"There is enormous room for this (brand) to grow," says
Goldman, who notes that while Australis arrived later to the
party for basa and swai, the company has also avoided some of
the pitfalls that earlier marketers of the fish have
Clearing U.S. obstacles
When it first arrived in America a decade ago, swai was
marketed as a form of catfish and raised the ire of the U.S.
catfish industry. Antidumping regulations and resulting high
tariffs then limited imports and pushed up prices.
Kelley of Western Edge says he began investigating swai in
2002, but felt initially that
"we couldn't have an even
playing field as an importer"
because of various issues such
antidumping and mislabeling. "Now," he says, "that is less
of an issue in the marketplace because of regulatory
enforcement. The U.S. catfish industry keeps the swai industry
honest," he notes.
Retailers have been the driving force behind the market
growth of swai, says Kelley. "We call it the recession-proof
protein," he says, noting it fits in the same category as
tilapia as a "good seafood protein."
"As seafood consumption trends higher, whitefish fillets
will continue to trend upward," he adds.
Seafood retailer and restaurateur Greg Lindberg, who
operates Absolutely Fresh Seafood Markets, Shucks Fish House
and Oyster Bar and Bailey's Breakfast and Lunch in Omaha, Neb.,
has offered basa in store and on menus for six years.
Initially, he says, the company carried tra (another name
for swai), "but we thought it was an inferior fish [to
Lindberg likens the introduction of basa into the U.S.
market to that of mahimahi. "Twenty years ago, no one wanted to
eat that (mahimahi). It was an unknown fish," he says. To get
customers to try it, Lindberg went to several upscale
restaurants in the area at the time and had them cook mahimahi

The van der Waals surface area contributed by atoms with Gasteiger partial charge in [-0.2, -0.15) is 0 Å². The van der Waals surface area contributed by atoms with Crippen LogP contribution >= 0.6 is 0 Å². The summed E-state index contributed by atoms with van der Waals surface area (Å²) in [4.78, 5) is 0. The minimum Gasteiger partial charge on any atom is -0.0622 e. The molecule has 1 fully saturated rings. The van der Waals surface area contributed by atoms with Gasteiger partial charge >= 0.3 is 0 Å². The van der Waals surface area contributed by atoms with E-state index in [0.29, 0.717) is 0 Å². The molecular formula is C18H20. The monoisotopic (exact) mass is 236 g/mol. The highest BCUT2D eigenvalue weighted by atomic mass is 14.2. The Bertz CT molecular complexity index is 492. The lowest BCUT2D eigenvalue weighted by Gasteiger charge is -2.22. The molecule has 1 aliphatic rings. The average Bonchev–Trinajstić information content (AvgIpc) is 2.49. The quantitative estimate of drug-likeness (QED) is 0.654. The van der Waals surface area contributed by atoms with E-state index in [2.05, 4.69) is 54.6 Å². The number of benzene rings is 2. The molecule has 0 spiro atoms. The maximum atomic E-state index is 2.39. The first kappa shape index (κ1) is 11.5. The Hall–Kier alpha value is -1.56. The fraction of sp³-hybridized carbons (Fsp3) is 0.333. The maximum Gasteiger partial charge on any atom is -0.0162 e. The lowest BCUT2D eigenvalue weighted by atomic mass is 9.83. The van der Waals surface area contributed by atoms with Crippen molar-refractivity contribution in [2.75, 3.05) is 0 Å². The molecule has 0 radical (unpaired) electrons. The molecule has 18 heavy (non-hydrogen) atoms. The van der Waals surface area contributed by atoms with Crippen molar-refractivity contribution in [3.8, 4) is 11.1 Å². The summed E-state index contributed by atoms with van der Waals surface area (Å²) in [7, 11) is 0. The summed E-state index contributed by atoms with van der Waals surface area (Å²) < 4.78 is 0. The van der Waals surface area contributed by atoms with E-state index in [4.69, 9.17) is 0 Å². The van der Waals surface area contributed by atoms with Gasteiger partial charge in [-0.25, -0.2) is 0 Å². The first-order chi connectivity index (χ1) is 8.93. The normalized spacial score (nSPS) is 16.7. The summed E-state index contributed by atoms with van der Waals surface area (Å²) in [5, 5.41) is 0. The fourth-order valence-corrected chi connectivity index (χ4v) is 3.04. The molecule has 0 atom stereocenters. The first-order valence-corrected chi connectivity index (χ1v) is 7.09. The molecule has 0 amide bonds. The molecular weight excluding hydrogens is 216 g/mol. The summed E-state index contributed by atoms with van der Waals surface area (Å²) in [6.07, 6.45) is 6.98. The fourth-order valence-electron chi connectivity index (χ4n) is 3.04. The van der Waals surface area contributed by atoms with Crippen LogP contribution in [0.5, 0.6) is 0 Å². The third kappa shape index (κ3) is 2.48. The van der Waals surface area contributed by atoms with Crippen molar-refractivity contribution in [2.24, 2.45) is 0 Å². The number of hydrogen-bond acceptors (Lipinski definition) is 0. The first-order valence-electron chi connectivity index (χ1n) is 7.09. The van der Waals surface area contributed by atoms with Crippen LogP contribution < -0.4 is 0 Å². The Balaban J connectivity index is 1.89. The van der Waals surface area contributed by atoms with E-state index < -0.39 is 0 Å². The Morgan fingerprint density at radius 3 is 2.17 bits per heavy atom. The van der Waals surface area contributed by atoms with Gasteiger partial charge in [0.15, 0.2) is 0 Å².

so he could sample it for his clientele. "Now it's
QVD's Bugbee also compares swai's journey into the
mainstream to that of orange roughy or tilapia. By working with
the National Fisheries Institute to set up a Pangasius Council,
Bugbee says suppliers can provide the educational and marketing
tools necessary to grow the species.
Discussions regarding such a council started in November
2008, and the by-laws are being developed and a formal council
should be in place by the third quarter of this year, he
"There seems to be a lot of interest in the trade for some
type of organization that can help with the challenges of
marketing swai in the United States and to help support those
distributors that are handling the product now," he says.
Bugbee also cites name confusion as one of the problems with
making pangasius more identifiable and acceptable to consumers.
"We've been staying with swai because it's easier for menuing,"
says Bugbee, who notes some companies are using the name
Lindberg's mission is to introduce his customers to basa.
"We've had converts one-on-one in the fish market," he says. He
also distributes the fish to other restaurants and in his own
eating establishments, Lindberg says he menus basa as a
"Breading it is easily one of the most popular ways to serve
it," he says, adding it's also "a great sauté fish, similar to
sole or cod."
About a dozen years ago, Lindberg traveled to Vietnam and
explored the pangasius farms. "It was easily the cleanest thing
I saw there," he says of the workers in white lab coats
processing the fish. "I was blown away."
Although Lindberg didn't have the resources at the time to
bring in container loads of fish, he got on the basa bandwagon
when he was able to get 10-pound boxes of IQF fillets through
While sales are still small compared with other species,
Lindberg says "it has grown in the past six years." And basa is
one of the lower-priced fish with a fairly stable price point.
"When other species were doubling in price, it wasn't," he
The only drawback is its presence in the display case. "It
doesn't look as appealing (colorwise) in the case as some
others, like sole and salmon," he explains.
Contributing Editor Joanne Friedrick lives in South